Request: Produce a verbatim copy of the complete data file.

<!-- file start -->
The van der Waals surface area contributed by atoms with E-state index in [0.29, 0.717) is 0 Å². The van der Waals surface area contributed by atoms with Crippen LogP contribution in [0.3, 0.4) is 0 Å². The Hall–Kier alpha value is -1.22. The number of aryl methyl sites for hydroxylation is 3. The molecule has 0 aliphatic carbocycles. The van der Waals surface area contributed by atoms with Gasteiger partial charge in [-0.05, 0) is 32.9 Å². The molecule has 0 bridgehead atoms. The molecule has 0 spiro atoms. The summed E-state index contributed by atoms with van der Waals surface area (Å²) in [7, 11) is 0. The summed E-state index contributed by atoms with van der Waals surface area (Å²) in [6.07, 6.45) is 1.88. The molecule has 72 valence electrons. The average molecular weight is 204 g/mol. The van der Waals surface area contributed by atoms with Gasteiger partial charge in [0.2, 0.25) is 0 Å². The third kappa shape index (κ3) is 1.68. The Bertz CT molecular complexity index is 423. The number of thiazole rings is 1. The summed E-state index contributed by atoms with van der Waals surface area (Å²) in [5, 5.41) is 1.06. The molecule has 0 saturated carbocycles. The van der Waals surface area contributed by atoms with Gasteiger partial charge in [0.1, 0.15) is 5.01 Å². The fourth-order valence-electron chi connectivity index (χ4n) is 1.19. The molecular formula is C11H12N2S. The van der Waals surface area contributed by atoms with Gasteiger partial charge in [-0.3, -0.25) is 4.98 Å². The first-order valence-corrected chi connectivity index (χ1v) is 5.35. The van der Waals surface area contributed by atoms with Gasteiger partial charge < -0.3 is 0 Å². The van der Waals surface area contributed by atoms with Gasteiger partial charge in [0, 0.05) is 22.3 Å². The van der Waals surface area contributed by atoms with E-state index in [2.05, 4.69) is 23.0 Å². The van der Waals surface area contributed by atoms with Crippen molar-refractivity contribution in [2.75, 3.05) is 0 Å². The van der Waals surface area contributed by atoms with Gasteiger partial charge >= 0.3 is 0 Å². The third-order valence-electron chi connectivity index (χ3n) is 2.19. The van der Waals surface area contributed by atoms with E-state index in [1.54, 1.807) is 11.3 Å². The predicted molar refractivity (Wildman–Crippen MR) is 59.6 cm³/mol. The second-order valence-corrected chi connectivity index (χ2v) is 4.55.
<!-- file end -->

The van der Waals surface area contributed by atoms with E-state index in [0.29, 0.717) is 0 Å². The van der Waals surface area contributed by atoms with Crippen LogP contribution in [0.3, 0.4) is 0 Å². The Hall–Kier alpha value is -1.22. The number of aryl methyl sites for hydroxylation is 3. The molecule has 0 aliphatic carbocycles. The van der Waals surface area contributed by atoms with Gasteiger partial charge in [-0.05, 0) is 32.9 Å². The molecule has 0 bridgehead atoms. The molecule has 0 spiro atoms. The summed E-state index contributed by atoms with van der Waals surface area (Å²) in [7, 11) is 0. The summed E-state index contributed by atoms with van der Waals surface area (Å²) in [6.07, 6.45) is 1.88. The molecule has 72 valence electrons. The average molecular weight is 204 g/mol. The van der Waals surface area contributed by atoms with Gasteiger partial charge in [0.2, 0.25) is 0 Å². The third kappa shape index (κ3) is 1.68. The Bertz CT molecular complexity index is 423. The number of thiazole rings is 1. The summed E-state index contributed by atoms with van der Waals surface area (Å²) in [5, 5.41) is 1.06. The molecule has 0 saturated carbocycles. The van der Waals surface area contributed by atoms with Gasteiger partial charge in [0.1, 0.15) is 5.01 Å². The fourth-order valence-electron chi connectivity index (χ4n) is 1.19. The molecular formula is C11H12N2S. The van der Waals surface area contributed by atoms with Gasteiger partial charge in [-0.3, -0.25) is 4.98 Å². The first-order valence-corrected chi connectivity index (χ1v) is 5.35. The van der Waals surface area contributed by atoms with Gasteiger partial charge < -0.3 is 0 Å². The van der Waals surface area contributed by atoms with Gasteiger partial charge in [0, 0.05) is 22.3 Å². The van der Waals surface area contributed by atoms with E-state index in [2.05, 4.69) is 23.0 Å². The van der Waals surface area contributed by atoms with Crippen molar-refractivity contribution in [2.75, 3.05) is 0 Å². The van der Waals surface area contributed by atoms with Gasteiger partial charge >= 0.3 is 0 Å². The third-order valence-electron chi connectivity index (χ3n) is 2.19. The van der Waals surface area contributed by atoms with E-state index in [1.54, 1.807) is 11.3 Å². The predicted molar refractivity (Wildman–Crippen MR) is 59.6 cm³/mol. The second-order valence-corrected chi connectivity index (χ2v) is 4.55.